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Breast cancer-derived transforming growth factor-β and tumor necrosis factor-α compromise interferon-α production by tumor-associated plasmacytoid dendritic cells.

We previously reported that plasmacytoid dendritic cells (pDCs) infiltrating breast tumors are impaired for their interferon-α (IFN-α) production, resulting in local regulatory T cells amplification. We designed our study to decipher molecular mechanisms of such functional defect of tumor-associated pDC (TApDC) in breast cancer. We demonstrate that besides IFN-α, the production by Toll-like receptor (TLR)-activated healthy pDC of IFN-β and TNF-α but not IP-10/CXCL10 nor MIP1-α/CCL3 is impaired by the breast tumor environment. Importantly, we identified TGF-β and TNF-α as major soluble factors involved in TApDC functional alteration. Indeed, recombinant TGF-β1 and TNF-α synergistically blocked IFN-α production of TLR-activated pDC, and neutralization of TGF-β and TNF-α in tumor-derived supernatants restored pDCs' IFN-α production. The involvment of tumor-derived TGF-β was further confirmed in situ by the detection of phosphorylated Smad2 in the nuclei of TApDC in breast tumor tissues. Mechanisms of type I IFN inhibition did not involve TLR downregulation but the inhibition of IRF-7 expression and nuclear translocation in pDC after their exposure to tumor-derived supernatants or recombinant TGF-β1 and TNF-α. Our findings indicate that targeting TApDC to restore their IFN-α production might be an achievable strategy to induce antitumor immunity in breast cancer by combining TLR7/9-based immunotherapy with TGF-β and TNF-α antagonists.

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Chemokines have diverse abilities to form solid phase gradients.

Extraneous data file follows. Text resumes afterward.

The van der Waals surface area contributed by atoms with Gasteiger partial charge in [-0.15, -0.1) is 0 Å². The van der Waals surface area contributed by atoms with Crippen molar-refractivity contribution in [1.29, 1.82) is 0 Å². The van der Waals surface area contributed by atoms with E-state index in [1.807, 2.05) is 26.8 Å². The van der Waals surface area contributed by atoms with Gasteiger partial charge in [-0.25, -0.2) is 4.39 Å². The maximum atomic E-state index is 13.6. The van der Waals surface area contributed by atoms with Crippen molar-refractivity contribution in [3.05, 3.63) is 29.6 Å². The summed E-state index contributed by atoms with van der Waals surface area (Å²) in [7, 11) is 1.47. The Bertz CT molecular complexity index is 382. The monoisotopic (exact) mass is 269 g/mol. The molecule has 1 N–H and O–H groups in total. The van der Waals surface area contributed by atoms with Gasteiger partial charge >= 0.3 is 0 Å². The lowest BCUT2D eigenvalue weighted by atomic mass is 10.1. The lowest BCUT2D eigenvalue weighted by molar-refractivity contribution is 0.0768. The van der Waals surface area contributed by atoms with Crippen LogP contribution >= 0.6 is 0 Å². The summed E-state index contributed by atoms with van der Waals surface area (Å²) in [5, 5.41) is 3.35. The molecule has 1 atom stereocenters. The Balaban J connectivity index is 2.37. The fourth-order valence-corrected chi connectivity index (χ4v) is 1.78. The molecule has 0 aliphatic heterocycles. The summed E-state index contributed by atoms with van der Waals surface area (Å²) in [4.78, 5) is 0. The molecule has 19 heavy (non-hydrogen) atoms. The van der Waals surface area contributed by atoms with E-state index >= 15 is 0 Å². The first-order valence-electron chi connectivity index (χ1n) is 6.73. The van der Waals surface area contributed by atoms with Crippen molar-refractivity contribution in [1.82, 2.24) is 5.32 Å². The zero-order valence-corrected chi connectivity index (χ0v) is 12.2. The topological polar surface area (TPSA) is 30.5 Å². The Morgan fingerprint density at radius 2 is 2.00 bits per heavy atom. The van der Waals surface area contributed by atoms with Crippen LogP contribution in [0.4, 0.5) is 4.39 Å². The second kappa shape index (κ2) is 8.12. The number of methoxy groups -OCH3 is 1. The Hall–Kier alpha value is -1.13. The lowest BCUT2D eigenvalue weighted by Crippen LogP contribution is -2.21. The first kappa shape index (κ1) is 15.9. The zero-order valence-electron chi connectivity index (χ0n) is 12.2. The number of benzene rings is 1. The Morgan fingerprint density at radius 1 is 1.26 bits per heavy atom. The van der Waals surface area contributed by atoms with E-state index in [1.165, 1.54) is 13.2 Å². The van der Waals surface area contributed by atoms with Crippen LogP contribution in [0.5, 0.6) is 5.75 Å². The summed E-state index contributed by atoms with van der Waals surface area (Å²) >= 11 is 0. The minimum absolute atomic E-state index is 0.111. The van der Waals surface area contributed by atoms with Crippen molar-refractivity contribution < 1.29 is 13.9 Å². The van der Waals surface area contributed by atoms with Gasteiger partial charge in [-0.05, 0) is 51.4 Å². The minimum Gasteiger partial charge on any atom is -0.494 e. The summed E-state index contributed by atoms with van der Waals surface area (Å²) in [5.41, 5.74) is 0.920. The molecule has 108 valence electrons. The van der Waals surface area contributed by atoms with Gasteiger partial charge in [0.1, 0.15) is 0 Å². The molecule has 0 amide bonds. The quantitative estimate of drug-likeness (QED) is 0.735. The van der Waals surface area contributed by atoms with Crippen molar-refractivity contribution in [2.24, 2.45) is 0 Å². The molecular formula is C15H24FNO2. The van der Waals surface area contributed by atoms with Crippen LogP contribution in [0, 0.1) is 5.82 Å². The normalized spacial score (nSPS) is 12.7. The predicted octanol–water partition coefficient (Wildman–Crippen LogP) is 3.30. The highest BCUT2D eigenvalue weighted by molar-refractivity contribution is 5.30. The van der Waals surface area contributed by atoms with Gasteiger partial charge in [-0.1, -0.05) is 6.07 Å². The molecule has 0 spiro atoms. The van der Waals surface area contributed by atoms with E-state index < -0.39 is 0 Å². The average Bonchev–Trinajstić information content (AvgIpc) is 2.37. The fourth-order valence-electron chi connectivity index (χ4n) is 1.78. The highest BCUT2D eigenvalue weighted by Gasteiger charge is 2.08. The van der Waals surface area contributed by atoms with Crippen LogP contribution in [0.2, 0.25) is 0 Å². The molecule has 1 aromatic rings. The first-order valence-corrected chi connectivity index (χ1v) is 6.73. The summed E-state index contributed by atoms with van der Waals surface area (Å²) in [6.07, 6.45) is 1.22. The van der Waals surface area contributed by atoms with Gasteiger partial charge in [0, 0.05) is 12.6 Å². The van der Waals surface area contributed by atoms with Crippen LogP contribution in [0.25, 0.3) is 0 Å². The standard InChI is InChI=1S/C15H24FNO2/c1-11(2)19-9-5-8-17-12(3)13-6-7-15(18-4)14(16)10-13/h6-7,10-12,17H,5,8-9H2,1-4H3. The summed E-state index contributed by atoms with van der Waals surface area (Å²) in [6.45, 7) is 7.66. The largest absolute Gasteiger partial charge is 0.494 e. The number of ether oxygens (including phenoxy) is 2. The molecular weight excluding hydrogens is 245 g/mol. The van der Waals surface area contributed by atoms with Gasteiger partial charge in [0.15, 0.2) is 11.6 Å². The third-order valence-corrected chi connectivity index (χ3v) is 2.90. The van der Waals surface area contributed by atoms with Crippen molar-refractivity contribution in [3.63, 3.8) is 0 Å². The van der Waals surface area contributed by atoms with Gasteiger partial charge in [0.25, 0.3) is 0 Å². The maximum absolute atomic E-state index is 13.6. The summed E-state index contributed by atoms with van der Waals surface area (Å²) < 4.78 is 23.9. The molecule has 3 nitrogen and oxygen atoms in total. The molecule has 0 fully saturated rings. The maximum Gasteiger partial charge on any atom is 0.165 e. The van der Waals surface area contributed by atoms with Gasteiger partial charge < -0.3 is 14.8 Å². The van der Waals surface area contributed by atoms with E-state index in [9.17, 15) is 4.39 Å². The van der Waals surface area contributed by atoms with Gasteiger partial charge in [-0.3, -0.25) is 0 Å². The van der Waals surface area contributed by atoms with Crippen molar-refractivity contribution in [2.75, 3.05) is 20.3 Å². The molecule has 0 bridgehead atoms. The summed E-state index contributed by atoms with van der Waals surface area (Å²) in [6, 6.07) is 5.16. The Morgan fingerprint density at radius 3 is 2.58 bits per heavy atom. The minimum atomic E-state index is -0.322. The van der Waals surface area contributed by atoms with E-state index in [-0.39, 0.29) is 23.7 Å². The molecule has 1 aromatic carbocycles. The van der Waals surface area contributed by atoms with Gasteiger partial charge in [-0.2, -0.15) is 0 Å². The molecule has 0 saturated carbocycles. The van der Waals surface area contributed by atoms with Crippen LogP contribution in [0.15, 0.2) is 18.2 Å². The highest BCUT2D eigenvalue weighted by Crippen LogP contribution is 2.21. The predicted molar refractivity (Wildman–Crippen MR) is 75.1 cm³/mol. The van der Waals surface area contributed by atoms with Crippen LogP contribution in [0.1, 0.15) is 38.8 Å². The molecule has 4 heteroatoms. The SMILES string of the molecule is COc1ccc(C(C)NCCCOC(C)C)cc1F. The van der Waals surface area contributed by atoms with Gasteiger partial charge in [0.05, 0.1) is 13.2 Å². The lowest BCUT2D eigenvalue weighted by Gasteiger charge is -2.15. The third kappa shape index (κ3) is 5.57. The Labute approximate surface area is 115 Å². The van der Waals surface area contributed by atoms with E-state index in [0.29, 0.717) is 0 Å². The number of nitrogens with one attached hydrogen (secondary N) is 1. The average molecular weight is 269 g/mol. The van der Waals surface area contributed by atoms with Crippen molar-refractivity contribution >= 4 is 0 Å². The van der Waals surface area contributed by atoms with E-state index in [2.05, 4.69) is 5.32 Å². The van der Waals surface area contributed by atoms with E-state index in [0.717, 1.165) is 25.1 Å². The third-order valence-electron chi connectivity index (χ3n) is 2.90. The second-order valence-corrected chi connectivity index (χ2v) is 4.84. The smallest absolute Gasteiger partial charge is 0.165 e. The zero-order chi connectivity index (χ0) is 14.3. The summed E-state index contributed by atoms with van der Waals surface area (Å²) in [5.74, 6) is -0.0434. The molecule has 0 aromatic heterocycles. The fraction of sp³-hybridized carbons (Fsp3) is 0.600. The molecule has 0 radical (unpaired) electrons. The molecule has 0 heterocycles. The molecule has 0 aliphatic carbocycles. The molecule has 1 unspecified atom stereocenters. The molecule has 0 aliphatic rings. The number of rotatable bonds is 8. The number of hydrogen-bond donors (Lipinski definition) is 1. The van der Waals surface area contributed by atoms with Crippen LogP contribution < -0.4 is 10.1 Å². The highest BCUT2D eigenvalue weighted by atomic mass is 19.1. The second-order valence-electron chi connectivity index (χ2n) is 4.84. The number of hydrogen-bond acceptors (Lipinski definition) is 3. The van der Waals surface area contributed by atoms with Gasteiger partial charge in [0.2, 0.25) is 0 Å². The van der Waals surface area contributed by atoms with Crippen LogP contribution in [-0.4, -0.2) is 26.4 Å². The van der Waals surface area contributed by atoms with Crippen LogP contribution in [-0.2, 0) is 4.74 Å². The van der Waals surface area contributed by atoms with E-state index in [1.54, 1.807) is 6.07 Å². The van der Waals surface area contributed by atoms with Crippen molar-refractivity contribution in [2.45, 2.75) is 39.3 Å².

Chemokines play critical roles in leukocyte recruitment into sites of inflammation such as rheumatoid arthritis (RA). While chemokines immobilized on endothelium (solid-phase), but not soluble chemokines, direct rolling leukocytes to firmly adhere to endothelium, soluble and solid-phase chemokine gradients may play important roles in leukocyte extravasation into the tissue. In this study, we have sought to determine (1) if chemokines can be immobilized on structures in the extravascular space, (2) the mechanisms by which chemokines may be immobilized, and (3) if different chemokines have similar potentials to form solid-phase gradients. While secreted alkaline phosphatase (SEAP)-tagged chemokines SLC (CCL21), TARC (CCL17), and RANTES (CCL5) bound to mast cells and the extracellular matrix (ECM) in RA synovium under physiologic salt conditions, MCP1 (CCL2), MIP1 alpha (CCL3), MIP1 beta (CCL4), and fractalkine (FKN, CX3CL1) fusion proteins did not detectably bind. Chemokine binding to ECM and mast cells in situ and to immobilized heparin was inhibited by high salt and glycosaminoglycans (GAGs) heparin, heparan sulfate, chondroitin sulfate, and dermatan sulfate, but not by dextran or hyaluronan, indicating that the chemokines bind to highly sulfated GAGs. Chemokine binding to synovial structures correlated strongly with avidity of chemokine binding to heparin (SLC > TARC > RANTES > MIP1 beta > MCP1 > MIP1 alpha > FKN). A RANTES mutant with decreased avidity for heparin was not able to bind to ECM or mast cells. Thus, these data indicate that chemokines can bind to ECM and mast cell granule constituents in situ via interactions with GAGs. Further, only a subset of chemokines were able to bind efficiently to structures in the extravascular space, indicating that chemokines may form different types of gradients based on their GAG binding ability and that chemotactic gradients in tissues may be quite complex.

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